5. Civilizations like us invariably self-destruct. Rejoinder: This contingency is already figured into the Drake equation in the L term (the average length of a civilization). In any event, from human experience we have survived at least 100 years of technological adolescence, and have not yet destroyed ourselves in a nuclear or biological apocalypse. Global warming presents a major challenge at the present time, and has recently been explicitly suggested as a negative solution to Fermi's paradox. But we now understand the situation fairly well and are rapidly developing affordable green technologies, leading some, including Al Gore, to change their minds and be cautiously optimistic. Additional, more exotic, technologies are in the works, and at least some of them may bear fruit. In any event, within a decade or two human civilization will spread to the Moon and to Mars, and then its long-term existence will be largely impervious to calamities on Earth.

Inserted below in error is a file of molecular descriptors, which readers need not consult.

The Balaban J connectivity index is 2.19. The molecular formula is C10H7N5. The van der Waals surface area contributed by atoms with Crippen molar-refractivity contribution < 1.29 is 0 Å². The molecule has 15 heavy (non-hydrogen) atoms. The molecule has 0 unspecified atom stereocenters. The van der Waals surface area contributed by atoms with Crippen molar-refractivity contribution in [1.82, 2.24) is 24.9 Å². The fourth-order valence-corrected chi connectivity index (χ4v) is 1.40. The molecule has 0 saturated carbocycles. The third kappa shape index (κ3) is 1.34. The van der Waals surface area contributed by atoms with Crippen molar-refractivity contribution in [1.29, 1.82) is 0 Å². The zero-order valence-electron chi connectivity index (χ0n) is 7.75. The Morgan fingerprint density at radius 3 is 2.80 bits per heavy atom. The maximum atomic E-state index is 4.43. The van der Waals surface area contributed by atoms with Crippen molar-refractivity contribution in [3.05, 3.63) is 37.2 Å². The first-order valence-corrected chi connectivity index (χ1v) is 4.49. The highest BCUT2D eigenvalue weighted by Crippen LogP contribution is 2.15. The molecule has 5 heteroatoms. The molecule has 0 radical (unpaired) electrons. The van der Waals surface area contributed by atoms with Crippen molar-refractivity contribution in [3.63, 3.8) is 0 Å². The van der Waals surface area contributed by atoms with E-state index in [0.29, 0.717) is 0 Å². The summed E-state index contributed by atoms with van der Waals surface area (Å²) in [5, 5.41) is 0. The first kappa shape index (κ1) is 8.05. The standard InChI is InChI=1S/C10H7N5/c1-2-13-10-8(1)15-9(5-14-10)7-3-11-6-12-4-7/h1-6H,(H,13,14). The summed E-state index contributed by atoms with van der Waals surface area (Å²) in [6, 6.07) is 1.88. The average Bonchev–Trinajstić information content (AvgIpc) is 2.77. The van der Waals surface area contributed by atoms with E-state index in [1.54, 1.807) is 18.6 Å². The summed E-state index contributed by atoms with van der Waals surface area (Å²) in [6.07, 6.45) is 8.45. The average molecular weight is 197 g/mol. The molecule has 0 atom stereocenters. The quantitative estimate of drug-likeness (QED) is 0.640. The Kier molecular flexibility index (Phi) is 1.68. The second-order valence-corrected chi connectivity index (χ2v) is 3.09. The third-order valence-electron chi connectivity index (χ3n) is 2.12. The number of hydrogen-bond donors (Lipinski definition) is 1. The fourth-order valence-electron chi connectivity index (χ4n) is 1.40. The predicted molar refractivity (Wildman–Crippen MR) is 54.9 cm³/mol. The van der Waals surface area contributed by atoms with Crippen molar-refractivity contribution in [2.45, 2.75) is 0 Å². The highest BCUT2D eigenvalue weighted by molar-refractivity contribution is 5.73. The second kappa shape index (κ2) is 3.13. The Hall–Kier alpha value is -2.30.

6. Earth is a unique planet with characteristics fostering a long-lived biological regime leading to intelligent life. Rejoinder: The latest studies, in particular the detections of extrasolar planets, point in the opposite direction, namely that environments like ours appear to be quite common.
  7. WE ARE ALONE, at least within  our home in the Milky Way galaxy. Rejoinder: This hypothesis flies in the face of the "principle of mediocrity," namely the presumption, dominant since the time of Copernicus, that there is nothing special about Earth or human society. This may be a philosophically satisfying answer to some, but scientifically speaking it is rather disquieting.